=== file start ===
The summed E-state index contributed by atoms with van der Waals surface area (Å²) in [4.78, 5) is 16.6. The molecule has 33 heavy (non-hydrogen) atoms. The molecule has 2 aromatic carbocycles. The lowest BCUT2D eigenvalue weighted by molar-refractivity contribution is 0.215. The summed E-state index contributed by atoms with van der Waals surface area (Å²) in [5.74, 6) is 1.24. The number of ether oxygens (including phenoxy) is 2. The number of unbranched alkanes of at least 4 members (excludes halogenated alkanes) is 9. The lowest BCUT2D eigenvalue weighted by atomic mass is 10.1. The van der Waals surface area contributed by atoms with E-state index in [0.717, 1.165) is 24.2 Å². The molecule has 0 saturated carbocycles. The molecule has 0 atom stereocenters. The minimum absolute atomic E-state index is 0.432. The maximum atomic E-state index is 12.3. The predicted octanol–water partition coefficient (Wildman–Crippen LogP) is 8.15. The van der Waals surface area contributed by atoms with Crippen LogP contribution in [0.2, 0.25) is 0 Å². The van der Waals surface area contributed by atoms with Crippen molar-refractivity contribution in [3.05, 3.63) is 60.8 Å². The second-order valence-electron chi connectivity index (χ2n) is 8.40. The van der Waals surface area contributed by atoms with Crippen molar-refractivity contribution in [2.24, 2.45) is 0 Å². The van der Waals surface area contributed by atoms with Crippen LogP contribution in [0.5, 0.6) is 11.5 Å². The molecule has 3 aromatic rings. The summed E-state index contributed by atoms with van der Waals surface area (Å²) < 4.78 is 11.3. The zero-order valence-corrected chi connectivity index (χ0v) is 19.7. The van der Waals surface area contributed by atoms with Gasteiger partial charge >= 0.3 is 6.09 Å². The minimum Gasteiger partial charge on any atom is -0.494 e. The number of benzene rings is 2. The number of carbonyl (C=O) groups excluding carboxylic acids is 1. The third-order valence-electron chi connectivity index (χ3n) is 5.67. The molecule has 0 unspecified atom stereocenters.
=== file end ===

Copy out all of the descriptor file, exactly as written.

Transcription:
The summed E-state index contributed by atoms with van der Waals surface area (Å²) in [4.78, 5) is 16.6. The molecule has 33 heavy (non-hydrogen) atoms. The molecule has 2 aromatic carbocycles. The lowest BCUT2D eigenvalue weighted by molar-refractivity contribution is 0.215. The summed E-state index contributed by atoms with van der Waals surface area (Å²) in [5.74, 6) is 1.24. The number of ether oxygens (including phenoxy) is 2. The number of unbranched alkanes of at least 4 members (excludes halogenated alkanes) is 9. The lowest BCUT2D eigenvalue weighted by atomic mass is 10.1. The van der Waals surface area contributed by atoms with E-state index in [0.717, 1.165) is 24.2 Å². The molecule has 0 saturated carbocycles. The molecule has 0 atom stereocenters. The minimum absolute atomic E-state index is 0.432. The maximum atomic E-state index is 12.3. The predicted octanol–water partition coefficient (Wildman–Crippen LogP) is 8.15. The van der Waals surface area contributed by atoms with Crippen LogP contribution in [0.2, 0.25) is 0 Å². The van der Waals surface area contributed by atoms with Crippen molar-refractivity contribution in [3.05, 3.63) is 60.8 Å². The second-order valence-electron chi connectivity index (χ2n) is 8.40. The van der Waals surface area contributed by atoms with Crippen molar-refractivity contribution in [2.24, 2.45) is 0 Å². The van der Waals surface area contributed by atoms with Crippen LogP contribution in [0.5, 0.6) is 11.5 Å². The molecule has 3 aromatic rings. The summed E-state index contributed by atoms with van der Waals surface area (Å²) < 4.78 is 11.3. The zero-order valence-corrected chi connectivity index (χ0v) is 19.7. The van der Waals surface area contributed by atoms with Gasteiger partial charge >= 0.3 is 6.09 Å². The minimum Gasteiger partial charge on any atom is -0.494 e. The number of benzene rings is 2. The number of carbonyl (C=O) groups excluding carboxylic acids is 1. The third-order valence-electron chi connectivity index (χ3n) is 5.67. The molecule has 0 unspecified atom stereocenters.